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Can Microsoft save SGI?

Silicon Graphics hit with tough competition, pricing pressure, and production and image problems, is looking to take back some of its glory days.

Silicon Graphics (SGI), hit with tough competition, pricing pressure, and production and image problems, is looking to take back some of its glory days.

But will the alliance announced earlier this week to collaborate on a new graphics architecture with software giant Microsoft do the trick?

Analysts said the deal will go a long ways in restoring SGI's image as a technology leader, but not much is expected to trickle down to SGI's bottomline in the near future.

"This deal will give users a sense of confidence that SGI will be able to differentiate itself with its technology in the [Windows] NT market. and be a leader," Karen Seymour, analyst with IDC Research, said. "Don't expect another me-too box from them. They will lead the NT in graphics development."

SGI is facing competition from other NT workstation vendors like Compaq and Hewlett-Packard.

Under the deal, the companies will team up SGI's OpenGL and Scene Graph graphics with Microsoft's DirectX. These graphics programming technologies will be used to create a new graphics architecture called Fahrenheit, and SGI will enter the Windows-Intel workstation market.

SGI's viability image will also improve with the deal, analysts say.

"This raises the level of confidence for their installed base that the company will be around. This also does the same for [customers] who are considering them," Dan Dolan, an analyst with Dataquest, said.

Afterall, the company reported a first quarter loss of $56 million last October due to an acquisition and a sales shortfall in its server business. SGI has been working towards beefing up its server business, as its bread-and-butter Unix workstation business undergoes heavy competition from other players and competition from Windows NT.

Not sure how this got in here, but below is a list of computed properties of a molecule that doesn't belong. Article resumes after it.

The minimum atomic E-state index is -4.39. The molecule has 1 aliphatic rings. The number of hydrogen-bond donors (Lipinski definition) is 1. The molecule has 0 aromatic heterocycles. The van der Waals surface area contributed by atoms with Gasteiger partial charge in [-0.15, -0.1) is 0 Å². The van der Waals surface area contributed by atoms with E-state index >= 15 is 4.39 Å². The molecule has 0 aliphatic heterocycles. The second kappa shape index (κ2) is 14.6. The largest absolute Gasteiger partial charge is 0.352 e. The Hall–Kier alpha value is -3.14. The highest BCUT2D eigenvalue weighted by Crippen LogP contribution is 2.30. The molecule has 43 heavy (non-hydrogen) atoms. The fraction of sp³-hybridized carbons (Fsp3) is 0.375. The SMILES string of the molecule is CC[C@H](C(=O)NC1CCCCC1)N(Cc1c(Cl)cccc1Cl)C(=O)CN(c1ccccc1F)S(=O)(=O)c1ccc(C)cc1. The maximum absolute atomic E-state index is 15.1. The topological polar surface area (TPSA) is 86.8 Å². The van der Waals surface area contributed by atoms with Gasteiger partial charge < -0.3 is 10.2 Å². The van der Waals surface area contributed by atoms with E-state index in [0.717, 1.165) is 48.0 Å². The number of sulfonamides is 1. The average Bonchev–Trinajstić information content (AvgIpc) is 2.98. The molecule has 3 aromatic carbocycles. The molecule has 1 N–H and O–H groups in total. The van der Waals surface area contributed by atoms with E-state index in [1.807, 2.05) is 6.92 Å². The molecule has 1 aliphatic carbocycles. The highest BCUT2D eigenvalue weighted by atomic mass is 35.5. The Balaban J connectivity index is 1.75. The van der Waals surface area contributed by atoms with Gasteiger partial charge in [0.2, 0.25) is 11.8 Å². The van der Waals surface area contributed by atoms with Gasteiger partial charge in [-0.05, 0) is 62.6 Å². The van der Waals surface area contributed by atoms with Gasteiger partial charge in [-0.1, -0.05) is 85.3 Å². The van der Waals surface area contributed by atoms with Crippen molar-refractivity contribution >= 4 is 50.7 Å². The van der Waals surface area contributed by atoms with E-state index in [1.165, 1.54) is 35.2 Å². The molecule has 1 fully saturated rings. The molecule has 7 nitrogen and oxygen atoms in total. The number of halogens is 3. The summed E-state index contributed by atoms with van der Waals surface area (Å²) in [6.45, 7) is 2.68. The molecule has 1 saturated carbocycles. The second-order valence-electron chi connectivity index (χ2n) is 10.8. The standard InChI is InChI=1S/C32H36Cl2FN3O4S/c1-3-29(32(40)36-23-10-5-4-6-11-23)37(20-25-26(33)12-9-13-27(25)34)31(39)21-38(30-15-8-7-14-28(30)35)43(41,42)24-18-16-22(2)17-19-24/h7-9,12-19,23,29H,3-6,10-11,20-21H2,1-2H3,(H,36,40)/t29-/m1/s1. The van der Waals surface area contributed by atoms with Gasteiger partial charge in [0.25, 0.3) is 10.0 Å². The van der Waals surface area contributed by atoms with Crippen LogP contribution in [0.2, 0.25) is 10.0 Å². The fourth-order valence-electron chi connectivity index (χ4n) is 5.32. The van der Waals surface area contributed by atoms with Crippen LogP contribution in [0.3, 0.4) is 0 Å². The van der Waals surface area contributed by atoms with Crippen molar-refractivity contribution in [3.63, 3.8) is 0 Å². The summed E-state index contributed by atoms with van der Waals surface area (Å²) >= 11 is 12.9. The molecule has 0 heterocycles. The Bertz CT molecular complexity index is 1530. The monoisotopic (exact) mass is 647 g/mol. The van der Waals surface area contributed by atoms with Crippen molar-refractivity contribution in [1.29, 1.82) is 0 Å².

Revenues of $768 million in the first quarter were virtually flat with year-ago figures and down about a third over the previous quarter. SGI in October also said it planned to lay off up to 1,000 workers and that its long-time chairman and chief executive, Edward McCracken, would give up the CEO post once a replacement is found.

Other analysts note that the deal enhances the image of SGI's management.

"This was a significant announcement for SGI. It shows that SGI sees what the industry wants and makes the correct choices for partners," said Brian Eisenbarth, an analyst with Collins & Co. "They're forming an alliance to get graphic expertise on to the [Windows-Intel] solution."

But, as analysts said, little upside is foreseen in the near future as a result of this deal.

"This deal affects their [graphics architectural programming interface]. It won't boost their hardware sales," Seymour said. "The only real advantage in the long run is they will be able to tune [the API] and make it run faster than anyone else. But that's at least five years before they may see any results to their revenues."

SGI's Scene Graph won't be ready to roll until next year and the low-level API that will include OpenGL won't be released until the year 2000.

Shares of SGI have failed to get a rise out of the deal. The stock has dropped since its announcement Wednesday, with SGI falling 6 percent to close at 12-1/2 yesterday, down 13/16 over the previous day.

But Eisenbarth notes tech stocks overall have been down and SGI's share performance may not reflect disappointment among investors with the deal.

SGI may face one risk in the deal, Seymour said.

"One of the interesting aspects of the deal is that Microsoft will control this technology. SGI says it has never controlled OpenGL anyways and had left that up to a review board. But now it will no longer be controlled by a review board, it will be controlled by Microsoft," Seymour said. "Because of this arrangement, SGI can be squeezed out. Right now API will support both Unix and NT. Microsoft may later say it will not support API for Unix."